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Title: Lagrangian ocean analysis: Fundamentals and practices

Lagrangian analysis is a powerful way to analyse the output of ocean circulation models and other ocean velocity data such as from altimetry. In the Lagrangian approach, large sets of virtual particles are integrated within the three-dimensional, time-evolving velocity fields. A variety of tools and methods for this purpose have emerged, over several decades. Here, we review the state of the art in the field of Lagrangian analysis of ocean velocity data, starting from a fundamental kinematic framework and with a focus on large-scale open ocean applications. Beyond the use of explicit velocity fields, we consider the influence of unresolved physics and dynamics on particle trajectories. We comprehensively list and discuss the tools currently available for tracking virtual particles. We then showcase some of the innovative applications of trajectory data, and conclude with some open questions and an outlook. Our overall goal of this review paper is to reconcile some of the different techniques and methods in Lagrangian ocean analysis, while recognising the rich diversity of codes that have and continue to emerge, and the challenges of the coming age of petascale computing.
 [1] ;  [2] ;  [3] ;  [4] ;  [5] ;  [6] ;  [7] ;  [8] ;  [9] ;  [5] ;  [10] ;  [11] ;  [12] ;  [13] ;  [4] ;  [14] ;  [15] ;  [16] ;  [5] ;  [7] more »;  [17] ;  [13] ;  [18] ;  [5] ;  [19] ;  [9] ;  [5] ;  [18] ;  [6] ;  [20] ;  [21] ;  [22] ; ORCiD logo [23] ;  [17] ;  [24] « less
  1. Imperial College, London (United Kingdom); Utrecht Univ. (Netherlands)
  2. National Oceanic and Atmospheric Administration (NOAA), Princeton, NJ (United States)
  3. Columbia Univ., New York, NY (United States)
  4. Scottish Association for Marine Science, Oban (United Kingdom)
  5. Imperial College, London (United Kingdom)
  6. GEOMAR Helmholtz Centre for Ocean Research, Kiel (Germany)
  7. National Centre for Scientific Research (CNRS), Brest (France)
  8. Florida State Univ., Tallahassee, FL (United States)
  9. Univ. of Miami, FL (United States)
  10. Catholic Univ. of Louvain (Beligium); Delft Univ. of Technology (Netherlands)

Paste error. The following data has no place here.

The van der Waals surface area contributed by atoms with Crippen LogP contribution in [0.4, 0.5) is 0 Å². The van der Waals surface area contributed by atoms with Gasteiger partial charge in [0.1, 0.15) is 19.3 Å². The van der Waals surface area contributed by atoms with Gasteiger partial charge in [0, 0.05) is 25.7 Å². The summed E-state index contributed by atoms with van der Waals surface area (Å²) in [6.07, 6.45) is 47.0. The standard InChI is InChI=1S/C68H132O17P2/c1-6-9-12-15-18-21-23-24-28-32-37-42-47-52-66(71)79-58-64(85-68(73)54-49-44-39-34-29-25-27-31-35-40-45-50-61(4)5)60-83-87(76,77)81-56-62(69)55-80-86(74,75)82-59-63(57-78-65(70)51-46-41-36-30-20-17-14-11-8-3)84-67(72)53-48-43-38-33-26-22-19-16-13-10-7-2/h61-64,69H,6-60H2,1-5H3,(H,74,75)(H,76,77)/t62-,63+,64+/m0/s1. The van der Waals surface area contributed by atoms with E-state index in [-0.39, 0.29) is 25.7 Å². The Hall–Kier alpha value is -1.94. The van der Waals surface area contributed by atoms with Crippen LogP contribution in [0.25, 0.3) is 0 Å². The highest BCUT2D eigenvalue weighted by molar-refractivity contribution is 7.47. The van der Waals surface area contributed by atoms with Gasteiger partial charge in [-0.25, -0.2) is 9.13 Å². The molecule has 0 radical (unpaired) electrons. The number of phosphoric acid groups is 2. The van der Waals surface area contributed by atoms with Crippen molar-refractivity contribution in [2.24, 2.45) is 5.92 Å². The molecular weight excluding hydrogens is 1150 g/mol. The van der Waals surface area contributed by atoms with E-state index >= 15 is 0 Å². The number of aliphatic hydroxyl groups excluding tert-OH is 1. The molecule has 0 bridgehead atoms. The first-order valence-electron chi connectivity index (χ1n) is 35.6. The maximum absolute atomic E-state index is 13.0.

11. Stockholm Univ. (Sweden)
  12. Princeton Univ., NJ (United States); Massachusetts Inst. of Technology (MIT) and Woods Hold Oceanographic Inst. Joint Program in Oceanography, Cambridge, MA (United States)
  13. Univ. of Southampton (United Kingdom)
  14. Univ. of New South Wales, Sydney, NSW (Australia)
  15. British Anarctic Survey, Cambridge (United Kingdom); Univ. of Oxford (United Kingdom)
  16. GEOMAR Helmholtz Centre for Ocean Research, Kiel (Germany); Abilene Christian Univ., TX (United States)
  17. Univ. of Oxford (United Kingdom)
  18. National Oceanograhy Centre, Cambridge (United Kingdom)
  19. Plymouth Marine Lab., Plymouth (United Kingdom)
  20. Sukkur Inst. of Buisness Adminstration (Pakistan); Delft Univ. of Technology (Netherlands)
  21. Yale Univ., New Haven, CT (United States)
  22. California Inst. of Technology (CalTech), Pasadena, CA (United States)
  23. Los Alamos National Lab. (LANL), Los Alamos, NM (United States)
  24. Imperial College, London (United Kingdom); Univ. of New South Wales, Sydney, NSW (Australia)
Publication Date:
Report Number(s):
Journal ID: ISSN 1463-5003
Grant/Contract Number:
AC52-06NA25396; SC0012457
Accepted Manuscript
Journal Name:
Ocean Modelling
Additional Journal Information:
Journal Volume: 121; Journal Issue: C; Journal ID: ISSN 1463-5003
Research Org:
Los Alamos National Lab. (LANL), Los Alamos, NM (United States)
Sponsoring Org:
USDOE Office of Science (SC). Biological and Environmental Research (BER) (SC-23)
Country of Publication:
United States
58 GEOSCIENCES; ocean circulations; lagrangian analysis; connectivity; particle tracking; future modelling
OSTI Identifier: